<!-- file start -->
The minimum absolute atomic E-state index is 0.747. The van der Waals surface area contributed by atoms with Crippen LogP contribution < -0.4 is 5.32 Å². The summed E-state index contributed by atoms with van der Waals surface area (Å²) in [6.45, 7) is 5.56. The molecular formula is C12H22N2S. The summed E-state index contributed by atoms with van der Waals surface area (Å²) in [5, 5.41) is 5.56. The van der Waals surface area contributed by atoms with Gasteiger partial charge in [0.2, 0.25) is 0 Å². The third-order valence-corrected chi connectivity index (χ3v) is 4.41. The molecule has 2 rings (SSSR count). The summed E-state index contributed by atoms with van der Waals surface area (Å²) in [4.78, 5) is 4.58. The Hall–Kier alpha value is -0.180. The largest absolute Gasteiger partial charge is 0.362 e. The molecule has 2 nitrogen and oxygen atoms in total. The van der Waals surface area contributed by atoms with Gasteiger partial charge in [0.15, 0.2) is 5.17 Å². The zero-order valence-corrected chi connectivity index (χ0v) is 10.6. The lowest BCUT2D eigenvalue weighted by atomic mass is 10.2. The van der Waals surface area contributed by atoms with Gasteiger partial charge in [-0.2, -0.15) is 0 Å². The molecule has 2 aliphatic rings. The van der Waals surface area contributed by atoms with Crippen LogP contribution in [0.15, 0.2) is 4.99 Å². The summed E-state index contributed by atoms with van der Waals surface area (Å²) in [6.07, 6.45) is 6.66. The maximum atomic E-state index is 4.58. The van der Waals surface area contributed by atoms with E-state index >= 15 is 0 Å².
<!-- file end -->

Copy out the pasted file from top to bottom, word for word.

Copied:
The minimum absolute atomic E-state index is 0.747. The van der Waals surface area contributed by atoms with Crippen LogP contribution < -0.4 is 5.32 Å². The summed E-state index contributed by atoms with van der Waals surface area (Å²) in [6.45, 7) is 5.56. The molecular formula is C12H22N2S. The summed E-state index contributed by atoms with van der Waals surface area (Å²) in [5, 5.41) is 5.56. The van der Waals surface area contributed by atoms with Gasteiger partial charge in [0.2, 0.25) is 0 Å². The third-order valence-corrected chi connectivity index (χ3v) is 4.41. The molecule has 2 rings (SSSR count). The summed E-state index contributed by atoms with van der Waals surface area (Å²) in [4.78, 5) is 4.58. The Hall–Kier alpha value is -0.180. The largest absolute Gasteiger partial charge is 0.362 e. The molecule has 2 nitrogen and oxygen atoms in total. The van der Waals surface area contributed by atoms with Gasteiger partial charge in [0.15, 0.2) is 5.17 Å². The zero-order valence-corrected chi connectivity index (χ0v) is 10.6. The lowest BCUT2D eigenvalue weighted by atomic mass is 10.2. The van der Waals surface area contributed by atoms with Gasteiger partial charge in [-0.2, -0.15) is 0 Å². The molecule has 2 aliphatic rings. The van der Waals surface area contributed by atoms with Crippen LogP contribution in [0.15, 0.2) is 4.99 Å². The summed E-state index contributed by atoms with van der Waals surface area (Å²) in [6.07, 6.45) is 6.66. The maximum atomic E-state index is 4.58. The van der Waals surface area contributed by atoms with E-state index >= 15 is 0 Å².